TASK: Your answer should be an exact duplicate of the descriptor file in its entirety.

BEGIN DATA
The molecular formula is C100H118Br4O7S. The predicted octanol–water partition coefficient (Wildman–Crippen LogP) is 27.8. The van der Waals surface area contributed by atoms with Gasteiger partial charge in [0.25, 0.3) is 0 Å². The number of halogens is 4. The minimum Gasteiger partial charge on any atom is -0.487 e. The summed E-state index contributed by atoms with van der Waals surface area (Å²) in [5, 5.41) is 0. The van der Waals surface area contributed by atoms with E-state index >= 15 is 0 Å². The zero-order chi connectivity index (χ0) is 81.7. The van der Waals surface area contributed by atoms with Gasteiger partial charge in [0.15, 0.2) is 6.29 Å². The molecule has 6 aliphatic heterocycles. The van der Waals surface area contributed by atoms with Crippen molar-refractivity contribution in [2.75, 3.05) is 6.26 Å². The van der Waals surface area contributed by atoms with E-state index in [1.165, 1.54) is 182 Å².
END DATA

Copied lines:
The molecular formula is C100H118Br4O7S. The predicted octanol–water partition coefficient (Wildman–Crippen LogP) is 27.8. The van der Waals surface area contributed by atoms with Gasteiger partial charge in [0.25, 0.3) is 0 Å². The number of halogens is 4. The minimum Gasteiger partial charge on any atom is -0.487 e. The summed E-state index contributed by atoms with van der Waals surface area (Å²) in [5, 5.41) is 0. The van der Waals surface area contributed by atoms with E-state index >= 15 is 0 Å². The zero-order chi connectivity index (χ0) is 81.7. The van der Waals surface area contributed by atoms with Gasteiger partial charge in [0.15, 0.2) is 6.29 Å². The molecule has 6 aliphatic heterocycles. The van der Waals surface area contributed by atoms with Crippen molar-refractivity contribution in [2.75, 3.05) is 6.26 Å². The van der Waals surface area contributed by atoms with E-state index in [1.165, 1.54) is 182 Å².